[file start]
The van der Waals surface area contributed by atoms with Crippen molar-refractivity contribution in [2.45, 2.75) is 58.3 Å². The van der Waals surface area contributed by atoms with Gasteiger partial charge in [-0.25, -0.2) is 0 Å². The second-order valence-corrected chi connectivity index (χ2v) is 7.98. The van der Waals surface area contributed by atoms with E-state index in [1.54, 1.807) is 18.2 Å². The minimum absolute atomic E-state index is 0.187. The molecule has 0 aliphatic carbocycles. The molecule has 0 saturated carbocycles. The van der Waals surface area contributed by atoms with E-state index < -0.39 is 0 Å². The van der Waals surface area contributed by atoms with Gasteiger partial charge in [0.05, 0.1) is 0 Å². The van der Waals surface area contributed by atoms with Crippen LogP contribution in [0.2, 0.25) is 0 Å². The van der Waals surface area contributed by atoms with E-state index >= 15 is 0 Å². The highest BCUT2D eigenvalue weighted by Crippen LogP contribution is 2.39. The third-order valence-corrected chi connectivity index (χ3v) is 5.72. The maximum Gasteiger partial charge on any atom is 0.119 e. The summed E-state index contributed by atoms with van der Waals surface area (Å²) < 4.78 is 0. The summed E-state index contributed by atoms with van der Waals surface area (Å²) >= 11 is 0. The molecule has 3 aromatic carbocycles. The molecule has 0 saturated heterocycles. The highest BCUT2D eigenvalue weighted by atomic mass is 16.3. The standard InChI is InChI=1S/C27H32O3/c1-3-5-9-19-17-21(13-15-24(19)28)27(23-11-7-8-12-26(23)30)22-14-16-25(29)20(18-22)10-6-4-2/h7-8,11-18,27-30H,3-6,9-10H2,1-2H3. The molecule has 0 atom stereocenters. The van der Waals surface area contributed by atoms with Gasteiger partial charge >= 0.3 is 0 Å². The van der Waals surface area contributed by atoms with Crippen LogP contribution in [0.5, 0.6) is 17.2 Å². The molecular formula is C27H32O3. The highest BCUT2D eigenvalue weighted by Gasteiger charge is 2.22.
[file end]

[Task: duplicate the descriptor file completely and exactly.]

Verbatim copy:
The van der Waals surface area contributed by atoms with Crippen molar-refractivity contribution in [2.45, 2.75) is 58.3 Å². The van der Waals surface area contributed by atoms with Gasteiger partial charge in [-0.25, -0.2) is 0 Å². The second-order valence-corrected chi connectivity index (χ2v) is 7.98. The van der Waals surface area contributed by atoms with E-state index in [1.54, 1.807) is 18.2 Å². The minimum absolute atomic E-state index is 0.187. The molecule has 0 aliphatic carbocycles. The molecule has 0 saturated carbocycles. The van der Waals surface area contributed by atoms with E-state index < -0.39 is 0 Å². The van der Waals surface area contributed by atoms with Gasteiger partial charge in [0.05, 0.1) is 0 Å². The van der Waals surface area contributed by atoms with Crippen LogP contribution in [0.2, 0.25) is 0 Å². The van der Waals surface area contributed by atoms with E-state index >= 15 is 0 Å². The highest BCUT2D eigenvalue weighted by Crippen LogP contribution is 2.39. The third-order valence-corrected chi connectivity index (χ3v) is 5.72. The maximum Gasteiger partial charge on any atom is 0.119 e. The summed E-state index contributed by atoms with van der Waals surface area (Å²) < 4.78 is 0. The summed E-state index contributed by atoms with van der Waals surface area (Å²) >= 11 is 0. The molecule has 3 aromatic carbocycles. The molecule has 0 saturated heterocycles. The highest BCUT2D eigenvalue weighted by atomic mass is 16.3. The standard InChI is InChI=1S/C27H32O3/c1-3-5-9-19-17-21(13-15-24(19)28)27(23-11-7-8-12-26(23)30)22-14-16-25(29)20(18-22)10-6-4-2/h7-8,11-18,27-30H,3-6,9-10H2,1-2H3. The molecule has 0 atom stereocenters. The van der Waals surface area contributed by atoms with Gasteiger partial charge >= 0.3 is 0 Å². The van der Waals surface area contributed by atoms with Crippen LogP contribution in [0.5, 0.6) is 17.2 Å². The molecular formula is C27H32O3. The highest BCUT2D eigenvalue weighted by Gasteiger charge is 2.22.